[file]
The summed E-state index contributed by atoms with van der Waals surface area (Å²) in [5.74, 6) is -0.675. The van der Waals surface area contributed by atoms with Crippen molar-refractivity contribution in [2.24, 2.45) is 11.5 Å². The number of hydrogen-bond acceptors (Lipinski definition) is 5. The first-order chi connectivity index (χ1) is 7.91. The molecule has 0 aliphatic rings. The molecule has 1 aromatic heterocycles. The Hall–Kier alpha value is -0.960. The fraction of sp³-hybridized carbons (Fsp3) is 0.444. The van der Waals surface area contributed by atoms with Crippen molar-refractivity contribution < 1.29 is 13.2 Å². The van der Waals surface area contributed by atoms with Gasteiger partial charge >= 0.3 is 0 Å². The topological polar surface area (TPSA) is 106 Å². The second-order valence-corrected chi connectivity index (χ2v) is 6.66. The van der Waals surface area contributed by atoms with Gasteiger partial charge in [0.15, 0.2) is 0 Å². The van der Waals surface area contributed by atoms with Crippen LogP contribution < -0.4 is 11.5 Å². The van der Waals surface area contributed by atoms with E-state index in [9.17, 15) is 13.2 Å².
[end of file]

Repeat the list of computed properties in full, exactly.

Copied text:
The summed E-state index contributed by atoms with van der Waals surface area (Å²) in [5.74, 6) is -0.675. The van der Waals surface area contributed by atoms with Crippen molar-refractivity contribution in [2.24, 2.45) is 11.5 Å². The number of hydrogen-bond acceptors (Lipinski definition) is 5. The first-order chi connectivity index (χ1) is 7.91. The molecule has 0 aliphatic rings. The molecule has 1 aromatic heterocycles. The Hall–Kier alpha value is -0.960. The fraction of sp³-hybridized carbons (Fsp3) is 0.444. The van der Waals surface area contributed by atoms with Crippen molar-refractivity contribution < 1.29 is 13.2 Å². The van der Waals surface area contributed by atoms with Gasteiger partial charge >= 0.3 is 0 Å². The topological polar surface area (TPSA) is 106 Å². The second-order valence-corrected chi connectivity index (χ2v) is 6.66. The van der Waals surface area contributed by atoms with Gasteiger partial charge in [0.15, 0.2) is 0 Å². The van der Waals surface area contributed by atoms with Crippen LogP contribution < -0.4 is 11.5 Å². The van der Waals surface area contributed by atoms with E-state index in [9.17, 15) is 13.2 Å².